Close scientific cooperation

Chinese experts on giant pandas and zoo staff overseas told the Global Times that collaborative research on pandas has always been a professional issue. Although these giant pandas have traveled far, Chinese research centers will not leave them unattended after their departure. The zoos in foreign countries that host the pandas have also valued the opportunity, and the research results have been very fruitful.

"We have nothing but success with our giant panda program," a spokeswoman for the Smithsonian's National Zoo in Washington DC said in a statement given to South Carolina news outlet The Post and Courier of Charleston, responding to Mace's ludicrous initiative.

According to the zoo, the collaboration with China in panda research has given the zoo an "unparalleled opportunity" to study the behavior, health, and reproduction of giant pandas, which has helped the zoo become a leader in the field of giant panda conservation research.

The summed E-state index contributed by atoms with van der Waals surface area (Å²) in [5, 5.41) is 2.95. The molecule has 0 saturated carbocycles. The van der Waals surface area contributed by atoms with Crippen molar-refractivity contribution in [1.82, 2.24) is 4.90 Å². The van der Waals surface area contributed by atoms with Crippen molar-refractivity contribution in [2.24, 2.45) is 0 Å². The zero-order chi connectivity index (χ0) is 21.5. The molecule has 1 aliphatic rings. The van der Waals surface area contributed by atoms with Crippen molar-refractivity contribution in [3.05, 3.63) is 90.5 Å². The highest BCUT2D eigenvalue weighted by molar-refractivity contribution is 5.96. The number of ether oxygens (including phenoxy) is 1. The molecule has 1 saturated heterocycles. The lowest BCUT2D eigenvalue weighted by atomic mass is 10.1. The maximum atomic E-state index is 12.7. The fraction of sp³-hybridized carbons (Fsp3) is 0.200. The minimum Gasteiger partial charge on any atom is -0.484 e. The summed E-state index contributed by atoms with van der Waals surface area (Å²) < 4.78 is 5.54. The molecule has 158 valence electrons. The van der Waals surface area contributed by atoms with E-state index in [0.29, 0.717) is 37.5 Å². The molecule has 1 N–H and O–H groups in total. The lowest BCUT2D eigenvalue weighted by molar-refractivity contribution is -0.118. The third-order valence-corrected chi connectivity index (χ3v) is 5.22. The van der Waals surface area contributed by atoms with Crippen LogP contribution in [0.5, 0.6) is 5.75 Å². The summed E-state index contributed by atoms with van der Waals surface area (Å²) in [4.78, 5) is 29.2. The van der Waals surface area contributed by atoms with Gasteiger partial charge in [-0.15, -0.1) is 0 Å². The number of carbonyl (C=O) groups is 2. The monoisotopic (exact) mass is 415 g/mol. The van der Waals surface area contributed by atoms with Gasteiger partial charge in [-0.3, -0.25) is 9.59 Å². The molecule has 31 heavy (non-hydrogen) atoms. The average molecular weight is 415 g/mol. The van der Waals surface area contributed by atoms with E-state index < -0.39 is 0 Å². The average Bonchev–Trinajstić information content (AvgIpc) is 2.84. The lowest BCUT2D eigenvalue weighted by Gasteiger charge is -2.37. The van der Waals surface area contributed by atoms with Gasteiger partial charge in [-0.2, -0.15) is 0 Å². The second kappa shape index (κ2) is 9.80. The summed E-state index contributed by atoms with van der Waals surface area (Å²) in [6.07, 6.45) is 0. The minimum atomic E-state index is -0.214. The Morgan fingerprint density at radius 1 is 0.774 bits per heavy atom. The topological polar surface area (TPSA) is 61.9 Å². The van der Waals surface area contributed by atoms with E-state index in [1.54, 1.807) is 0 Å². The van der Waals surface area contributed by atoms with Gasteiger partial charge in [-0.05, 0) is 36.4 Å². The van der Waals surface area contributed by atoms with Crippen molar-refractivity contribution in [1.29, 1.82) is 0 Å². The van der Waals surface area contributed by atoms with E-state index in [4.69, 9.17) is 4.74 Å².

Dan Ashe, president and chief executive of the US Association of Zoos and Aquariums, also expressed his disapproval of Mace's bill. "This legislation would risk ending a longstanding program that has contributed to the conservation of wild pandas," he said.

In addition to Nixon's visit to China that brought Ling Ling and Hsing Hsing to the US in 1972, on December 6, 2000, giant pandas Mei Xiang and Tian Tian arrived at the Smithsonian's National Zoo through the signing of the Giant Panda Cooperative Research and Breeding Agreement between the zoo and China's CWCA, which was then renewed on December 7, 2020 that stipulates the giant pandas will continue to live in the Zoo through 2023.

In exchange, the zoo contributes funds and expertise toward conservation efforts in China. For instant, US entrepreneur David M. Rubenstein has donated a total of $12 million in support of the zoo's giant panda conservation program, funds that support conservation efforts in China, including research on restoring giant panda habitats, monitoring wildlife diseases, and public education about the species and its conservation.